The River Maigue [locally pronounced Mag, I believe] flows through the picture-postcard village of Adare and, after many bends, joins the Shannon Estuary on its southern shore downstream (west) of Limerick. Some work to improve the river was undertaken as early as 1720 but it doesn’t ever seem to have been a very important navigation. The Directors-General of Inland Navigation did some work from 1815 onwards, installing an opening bridge on the coast road (now the N69) at Ferrybridge, between Clarina and Kildimo. The river never had any locks.
Here are some photos of Ferrybridge.
At Ferrybridge, a short canal led to a drawbridge, enabling sailing vessels to pass up or down the river without lowering their masts. The OSI 25″ map (~1900) shows the layout.
In 1837 the Shannon Commissioners recommended that only minor works were warranted as only turf boats used the river and there was a good road from Adare to Limerick. Then, after independence, the new state reviewed its inland waterways in 1923 and concluded (inter alia) that the Maigue’s drawbridge arch could be replaced by a fixed arch: it had not been opened for many years and anyway most boats were too wide for that arch and had to use one of the fixed arches (presumably the central one). (Info from Ruth Delany The Shannon Navigation The Lilliput Press Dublin 2008)
In 1925 one Seamus O Leadain asked the Minister for Industry and Commerce
… if he can state what steps are being taken to clear the bed of the River Maigue to enable vessels to navigate the river as far as Adare, and if he is aware that at the present time vessels are unable to proceed to Adare owing to the channel being silted up.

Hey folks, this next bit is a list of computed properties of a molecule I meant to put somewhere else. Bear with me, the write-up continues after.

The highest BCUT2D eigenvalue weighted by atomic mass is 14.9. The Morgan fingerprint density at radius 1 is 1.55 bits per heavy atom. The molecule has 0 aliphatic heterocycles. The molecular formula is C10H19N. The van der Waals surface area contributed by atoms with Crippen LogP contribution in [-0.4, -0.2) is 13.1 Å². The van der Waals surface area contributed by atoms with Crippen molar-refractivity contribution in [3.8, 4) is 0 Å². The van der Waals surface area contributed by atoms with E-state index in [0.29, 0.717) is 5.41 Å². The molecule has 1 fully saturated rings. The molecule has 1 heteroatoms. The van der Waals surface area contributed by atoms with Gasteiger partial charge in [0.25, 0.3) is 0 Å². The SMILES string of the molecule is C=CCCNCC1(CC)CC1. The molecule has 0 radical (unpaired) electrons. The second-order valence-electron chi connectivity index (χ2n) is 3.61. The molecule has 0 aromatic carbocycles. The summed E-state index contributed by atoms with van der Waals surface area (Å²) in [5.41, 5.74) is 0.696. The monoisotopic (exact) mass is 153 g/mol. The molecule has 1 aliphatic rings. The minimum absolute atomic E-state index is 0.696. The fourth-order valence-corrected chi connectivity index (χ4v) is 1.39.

The Minister for Finance, Ernest Blythe, said that
The Maigue navigation from Adare to the River Shannon is in the charge of the Commissioners of Public Works. No representations have been made to those Commissioners recently as to the need for dredging; and no dredging has in fact ever been carried out by them in the river (which is tidal), except at Ferry Bridge, about 3½ miles from Adare. I understand that there has been practically no traffic on this navigation for many years past.
Perhaps the prospect of having to spend serious money on the Maigue prompted the Commissioners to advocate abandonment of the navigation in 1927 (see below).
The bridge has a pub at each end.
At least as far upstream as Adare, the Maigue is heavily embanked, with sluices here and there. The confluence with the Shannon is said to be tricky to navigate, with shifting sand banks. The 1840/1844 OS maps show osieries here and there along the river.
The next three photos show part of the embankment and the river below Adare, to give an idea of the scenery.
The stile shown earlier leads from the area of the trees on the left bank in the next photo. They mark the location of the quay.
Here’s a close-up.
And here’s a view from the downstream side.
The quay now serves as a small car-park, used inter alia by anglers heading down the embankment. It is a short walk from the centre of Adare.
Even when you’re standing on the quay, it’s hard to make out its former purpose …